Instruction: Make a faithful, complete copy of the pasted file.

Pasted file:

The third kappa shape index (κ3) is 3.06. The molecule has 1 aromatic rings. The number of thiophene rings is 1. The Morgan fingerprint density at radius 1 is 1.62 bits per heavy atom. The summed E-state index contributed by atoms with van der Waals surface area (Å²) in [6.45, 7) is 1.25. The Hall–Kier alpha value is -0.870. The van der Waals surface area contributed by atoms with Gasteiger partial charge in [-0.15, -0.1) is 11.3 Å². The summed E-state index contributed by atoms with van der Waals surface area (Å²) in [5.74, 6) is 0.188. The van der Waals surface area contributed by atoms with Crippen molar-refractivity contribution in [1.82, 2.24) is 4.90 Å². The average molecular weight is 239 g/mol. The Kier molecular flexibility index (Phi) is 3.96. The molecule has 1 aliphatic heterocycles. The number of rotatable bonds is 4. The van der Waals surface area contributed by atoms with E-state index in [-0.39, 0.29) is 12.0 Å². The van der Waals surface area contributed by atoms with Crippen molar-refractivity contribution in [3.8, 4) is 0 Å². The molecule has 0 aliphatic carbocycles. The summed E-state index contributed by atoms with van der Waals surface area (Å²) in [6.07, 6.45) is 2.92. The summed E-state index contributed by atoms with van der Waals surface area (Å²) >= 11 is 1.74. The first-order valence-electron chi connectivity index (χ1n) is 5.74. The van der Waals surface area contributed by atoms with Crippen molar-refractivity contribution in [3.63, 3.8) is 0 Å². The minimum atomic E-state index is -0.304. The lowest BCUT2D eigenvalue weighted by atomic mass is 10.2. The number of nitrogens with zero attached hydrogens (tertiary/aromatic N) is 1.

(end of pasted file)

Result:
The third kappa shape index (κ3) is 3.06. The molecule has 1 aromatic rings. The number of thiophene rings is 1. The Morgan fingerprint density at radius 1 is 1.62 bits per heavy atom. The summed E-state index contributed by atoms with van der Waals surface area (Å²) in [6.45, 7) is 1.25. The Hall–Kier alpha value is -0.870. The van der Waals surface area contributed by atoms with Gasteiger partial charge in [-0.15, -0.1) is 11.3 Å². The summed E-state index contributed by atoms with van der Waals surface area (Å²) in [5.74, 6) is 0.188. The van der Waals surface area contributed by atoms with Crippen molar-refractivity contribution in [1.82, 2.24) is 4.90 Å². The average molecular weight is 239 g/mol. The Kier molecular flexibility index (Phi) is 3.96. The molecule has 1 aliphatic heterocycles. The number of rotatable bonds is 4. The van der Waals surface area contributed by atoms with E-state index in [-0.39, 0.29) is 12.0 Å². The van der Waals surface area contributed by atoms with Crippen molar-refractivity contribution in [3.8, 4) is 0 Å². The molecule has 0 aliphatic carbocycles. The summed E-state index contributed by atoms with van der Waals surface area (Å²) in [6.07, 6.45) is 2.92. The summed E-state index contributed by atoms with van der Waals surface area (Å²) >= 11 is 1.74. The first-order valence-electron chi connectivity index (χ1n) is 5.74. The van der Waals surface area contributed by atoms with Crippen molar-refractivity contribution in [3.63, 3.8) is 0 Å². The minimum atomic E-state index is -0.304. The lowest BCUT2D eigenvalue weighted by atomic mass is 10.2. The number of nitrogens with zero attached hydrogens (tertiary/aromatic N) is 1.